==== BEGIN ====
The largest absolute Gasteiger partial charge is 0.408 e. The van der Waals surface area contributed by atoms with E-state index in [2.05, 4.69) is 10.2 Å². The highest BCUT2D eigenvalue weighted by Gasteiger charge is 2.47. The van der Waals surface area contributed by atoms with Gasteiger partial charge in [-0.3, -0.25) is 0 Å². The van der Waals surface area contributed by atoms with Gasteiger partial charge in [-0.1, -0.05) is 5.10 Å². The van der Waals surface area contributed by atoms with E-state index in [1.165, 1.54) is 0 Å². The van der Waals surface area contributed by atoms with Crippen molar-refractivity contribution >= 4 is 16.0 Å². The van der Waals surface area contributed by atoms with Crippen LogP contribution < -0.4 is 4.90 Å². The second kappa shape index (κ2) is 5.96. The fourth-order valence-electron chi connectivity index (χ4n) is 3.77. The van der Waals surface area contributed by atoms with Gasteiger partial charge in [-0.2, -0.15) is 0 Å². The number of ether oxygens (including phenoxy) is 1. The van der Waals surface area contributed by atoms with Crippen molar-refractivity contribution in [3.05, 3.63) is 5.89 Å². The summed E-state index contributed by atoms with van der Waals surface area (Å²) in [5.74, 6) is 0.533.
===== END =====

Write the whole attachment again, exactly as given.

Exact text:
The largest absolute Gasteiger partial charge is 0.408 e. The van der Waals surface area contributed by atoms with E-state index in [2.05, 4.69) is 10.2 Å². The highest BCUT2D eigenvalue weighted by Gasteiger charge is 2.47. The van der Waals surface area contributed by atoms with Gasteiger partial charge in [-0.3, -0.25) is 0 Å². The van der Waals surface area contributed by atoms with Gasteiger partial charge in [-0.1, -0.05) is 5.10 Å². The van der Waals surface area contributed by atoms with E-state index in [1.165, 1.54) is 0 Å². The van der Waals surface area contributed by atoms with Crippen molar-refractivity contribution >= 4 is 16.0 Å². The van der Waals surface area contributed by atoms with Crippen LogP contribution < -0.4 is 4.90 Å². The second kappa shape index (κ2) is 5.96. The fourth-order valence-electron chi connectivity index (χ4n) is 3.77. The van der Waals surface area contributed by atoms with Gasteiger partial charge in [-0.2, -0.15) is 0 Å². The number of ether oxygens (including phenoxy) is 1. The van der Waals surface area contributed by atoms with Crippen molar-refractivity contribution in [3.05, 3.63) is 5.89 Å². The summed E-state index contributed by atoms with van der Waals surface area (Å²) in [5.74, 6) is 0.533.